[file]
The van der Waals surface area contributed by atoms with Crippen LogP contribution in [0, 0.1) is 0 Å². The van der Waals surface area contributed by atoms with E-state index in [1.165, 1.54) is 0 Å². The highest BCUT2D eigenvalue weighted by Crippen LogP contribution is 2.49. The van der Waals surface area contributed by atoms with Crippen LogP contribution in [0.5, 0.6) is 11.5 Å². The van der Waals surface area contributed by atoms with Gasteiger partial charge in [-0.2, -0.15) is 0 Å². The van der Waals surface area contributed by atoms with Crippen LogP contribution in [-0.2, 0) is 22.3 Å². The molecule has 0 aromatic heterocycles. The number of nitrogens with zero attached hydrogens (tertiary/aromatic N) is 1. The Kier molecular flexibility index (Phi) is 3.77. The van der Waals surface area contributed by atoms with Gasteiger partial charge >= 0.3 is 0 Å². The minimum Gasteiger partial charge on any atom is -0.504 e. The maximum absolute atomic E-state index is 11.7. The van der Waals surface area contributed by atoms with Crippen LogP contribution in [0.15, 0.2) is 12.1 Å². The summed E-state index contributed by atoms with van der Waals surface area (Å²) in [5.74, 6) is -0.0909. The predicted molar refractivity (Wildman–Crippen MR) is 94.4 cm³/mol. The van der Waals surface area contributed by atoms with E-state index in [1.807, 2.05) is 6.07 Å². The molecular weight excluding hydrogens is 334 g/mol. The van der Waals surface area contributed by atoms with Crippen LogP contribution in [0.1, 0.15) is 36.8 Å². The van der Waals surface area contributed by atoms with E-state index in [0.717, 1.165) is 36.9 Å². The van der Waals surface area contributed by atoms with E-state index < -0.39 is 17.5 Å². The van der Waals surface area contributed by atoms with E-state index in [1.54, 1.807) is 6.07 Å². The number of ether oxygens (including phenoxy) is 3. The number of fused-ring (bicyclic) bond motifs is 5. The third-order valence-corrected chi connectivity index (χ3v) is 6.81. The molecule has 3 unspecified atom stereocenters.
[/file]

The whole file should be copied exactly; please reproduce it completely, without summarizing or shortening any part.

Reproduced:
The van der Waals surface area contributed by atoms with Crippen LogP contribution in [0, 0.1) is 0 Å². The van der Waals surface area contributed by atoms with E-state index in [1.165, 1.54) is 0 Å². The highest BCUT2D eigenvalue weighted by Crippen LogP contribution is 2.49. The van der Waals surface area contributed by atoms with Crippen LogP contribution in [0.5, 0.6) is 11.5 Å². The van der Waals surface area contributed by atoms with Gasteiger partial charge in [-0.2, -0.15) is 0 Å². The van der Waals surface area contributed by atoms with Crippen LogP contribution in [-0.2, 0) is 22.3 Å². The molecule has 0 aromatic heterocycles. The number of nitrogens with zero attached hydrogens (tertiary/aromatic N) is 1. The Kier molecular flexibility index (Phi) is 3.77. The van der Waals surface area contributed by atoms with Gasteiger partial charge >= 0.3 is 0 Å². The minimum Gasteiger partial charge on any atom is -0.504 e. The maximum absolute atomic E-state index is 11.7. The van der Waals surface area contributed by atoms with Crippen LogP contribution in [0.15, 0.2) is 12.1 Å². The summed E-state index contributed by atoms with van der Waals surface area (Å²) in [5.74, 6) is -0.0909. The predicted molar refractivity (Wildman–Crippen MR) is 94.4 cm³/mol. The van der Waals surface area contributed by atoms with E-state index in [1.807, 2.05) is 6.07 Å². The molecular weight excluding hydrogens is 334 g/mol. The van der Waals surface area contributed by atoms with Crippen LogP contribution in [0.1, 0.15) is 36.8 Å². The van der Waals surface area contributed by atoms with E-state index in [0.717, 1.165) is 36.9 Å². The van der Waals surface area contributed by atoms with E-state index < -0.39 is 17.5 Å². The van der Waals surface area contributed by atoms with E-state index in [1.54, 1.807) is 6.07 Å². The number of ether oxygens (including phenoxy) is 3. The number of fused-ring (bicyclic) bond motifs is 5. The third-order valence-corrected chi connectivity index (χ3v) is 6.81. The molecule has 3 unspecified atom stereocenters.